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This week my emotions drove me to start up my blog again.
I was feeling sad and empty. I suspected it had to do with the business side of writing. I write, and I think I write well, but my audience is small. It is hard to offer my words to the world. It hurts. It’s not that I feel like the world is mean, but rather, that it is indifferent. I send my words into space, and they vanish into a black hole.
Eventually, you get it into your head that your words aren’t worth anything. No one wants them. No one needs them. In this state, you can’t muster the heart to send them out. It’s easier to keep your words private.
There is something about going inward that teaches you validation. I want to have external validation: praise, money, movie deals. I want other people to tell me, “You are good.” But that’s not what happened. Instead, I went inside and learned to tell it to myself.
Sometimes that makes it hard to come out of your shell again. Often times, I peek at my News app, glance at the state of the world, and want to hide. But if sending words outward too often causes burn out, sending them inward leads to isolation. I want to be able to share what I’ve learned, even if it’s with a small audience.
There is something hopeful about sharing.
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Tips for Keeping a Private Diary
1. Write down whatever interests you in the moment, rather than the things you think you “ought to” write.
Sometimes, you have an idea of what you should write in your diary, whether it’s the news or the weather or reasons you should be grateful. I, in trying to record for posterity, often found myself getting stuck on really mundane details. But having an “ought,” implies an audience, and no one is going to read this. So write the things you want to write about. Make it interesting to you.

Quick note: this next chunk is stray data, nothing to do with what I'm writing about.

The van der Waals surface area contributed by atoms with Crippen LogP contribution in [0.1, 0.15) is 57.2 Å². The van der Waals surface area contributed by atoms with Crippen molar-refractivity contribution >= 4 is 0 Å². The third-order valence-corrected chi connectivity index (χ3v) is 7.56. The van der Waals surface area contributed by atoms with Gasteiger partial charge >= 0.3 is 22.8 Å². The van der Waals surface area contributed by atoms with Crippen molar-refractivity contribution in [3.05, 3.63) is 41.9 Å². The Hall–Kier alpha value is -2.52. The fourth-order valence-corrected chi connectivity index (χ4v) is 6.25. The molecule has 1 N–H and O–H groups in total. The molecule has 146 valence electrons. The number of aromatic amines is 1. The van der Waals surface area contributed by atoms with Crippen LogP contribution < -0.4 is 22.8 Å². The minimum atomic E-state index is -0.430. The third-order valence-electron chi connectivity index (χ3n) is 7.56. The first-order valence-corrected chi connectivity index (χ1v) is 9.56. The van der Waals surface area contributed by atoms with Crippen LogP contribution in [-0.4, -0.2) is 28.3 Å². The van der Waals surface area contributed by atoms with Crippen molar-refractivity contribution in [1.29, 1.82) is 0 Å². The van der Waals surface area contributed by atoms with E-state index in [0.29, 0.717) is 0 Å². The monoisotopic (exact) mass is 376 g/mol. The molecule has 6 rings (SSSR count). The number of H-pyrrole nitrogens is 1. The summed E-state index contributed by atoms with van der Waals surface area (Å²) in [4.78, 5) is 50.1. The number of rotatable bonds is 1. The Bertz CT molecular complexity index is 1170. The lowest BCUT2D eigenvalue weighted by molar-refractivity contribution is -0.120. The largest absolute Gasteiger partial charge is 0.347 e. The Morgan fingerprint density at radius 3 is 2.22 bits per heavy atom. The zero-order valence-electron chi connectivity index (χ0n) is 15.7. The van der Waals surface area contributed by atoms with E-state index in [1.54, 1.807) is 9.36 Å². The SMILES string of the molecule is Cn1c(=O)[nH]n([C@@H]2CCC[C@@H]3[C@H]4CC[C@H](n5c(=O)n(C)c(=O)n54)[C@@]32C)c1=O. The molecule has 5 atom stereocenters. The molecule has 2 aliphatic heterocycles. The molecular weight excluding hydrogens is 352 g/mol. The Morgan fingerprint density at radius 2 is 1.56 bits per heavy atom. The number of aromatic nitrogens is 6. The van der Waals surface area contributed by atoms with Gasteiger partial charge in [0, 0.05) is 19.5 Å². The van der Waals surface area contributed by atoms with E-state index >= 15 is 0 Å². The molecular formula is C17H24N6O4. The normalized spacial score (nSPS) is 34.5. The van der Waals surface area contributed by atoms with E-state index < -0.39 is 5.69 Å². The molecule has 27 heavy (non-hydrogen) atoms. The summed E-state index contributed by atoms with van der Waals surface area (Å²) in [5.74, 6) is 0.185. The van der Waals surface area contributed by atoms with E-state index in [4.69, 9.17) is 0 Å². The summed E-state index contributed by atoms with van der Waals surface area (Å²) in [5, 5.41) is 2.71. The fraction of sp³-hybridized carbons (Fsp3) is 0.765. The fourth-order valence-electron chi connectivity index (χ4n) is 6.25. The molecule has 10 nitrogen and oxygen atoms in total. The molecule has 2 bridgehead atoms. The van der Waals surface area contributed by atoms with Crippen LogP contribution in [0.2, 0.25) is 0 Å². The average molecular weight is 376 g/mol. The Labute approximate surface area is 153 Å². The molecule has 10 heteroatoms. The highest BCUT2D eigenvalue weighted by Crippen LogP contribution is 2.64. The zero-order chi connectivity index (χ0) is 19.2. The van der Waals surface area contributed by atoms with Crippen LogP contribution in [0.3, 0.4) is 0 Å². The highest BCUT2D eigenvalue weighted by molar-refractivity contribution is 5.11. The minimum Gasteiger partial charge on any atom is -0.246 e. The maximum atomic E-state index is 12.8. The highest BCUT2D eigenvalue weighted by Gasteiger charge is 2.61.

2. Be honest with yourself—or as honest as you can be.
There are some things I’d rather not write down, even if I know no one will read it. This is fine. But I try to push myself to be as honest as I can, even when it feels uncomfortable or unpleasant or really, really mean. The negative parts of yourself are still part of yourself and if you can’t share them with you… who can you share them with?
3. When faced with strong emotion, after describing the feeling and the circumstance, ask yourself “Why?”
It is easy to write long tirades in anger, or anxiety, or sadness, and it’s fine to acknowledge that feeling, but I personally hate getting “stuck” in whatever negative emotion happens to overtake me. Sometimes it helps to ask myself why I am feeling this way—not the circumstances that triggered the emotion, but what the real underlying issue is. For me, once I understand this issue, the emotion tends to seep away, and I feel calmer.
4. Give yourself enough time to write.
I can write for hours each day, and when I am in the middle of a fit of emotion, it can take me hours or sometimes days to finally hit upon what’s wrong. I know that most people don’t have this kind of time, nor do I think you need to commit this kind of time for journaling. But if you feel strongly and need to write about it, clear out a segment of your schedule and give time to express yourself. Be patient with your emotions.
5. Make sure you can read what you’ve written.
My hand-writing is not the best. I can read it, but it is so aesthetically unpleasant, I’d rather not look at it. That’s why I’ve been typing up my current diary. I even label some of my entries, to make it easier to skim through. I do still keep physical diaries, since I’m used to writing impassioned rants in pen—but afterwards, I type up the key things I wrote down, so that I can look back on it.
6. Read what you’ve written.
It can be harder reading what you’ve wrote than actually writing it. You might cringe at your behavior or re-experience painful feelings you’d rather forget. There’s no rule that says you need to read your old journals, but I find that it helps me to understand larger patterns in my feelings and learn more about myself. At the very least, I try to re-read it in December, as a way of reflecting on my year.
7. Take my advice with a grain of salt.
These suggestions work for me, and if they work for you, great. But everyone has their own unique style. Find what works for you and throw out all the rest.
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Thank you for reading this blog post. If you found it helpful or interesting, please feel free to comment. I’d love to hear from you. If you want to check out my novels or other writing, you can find these on my website: http://www.rebeccalangstories.com/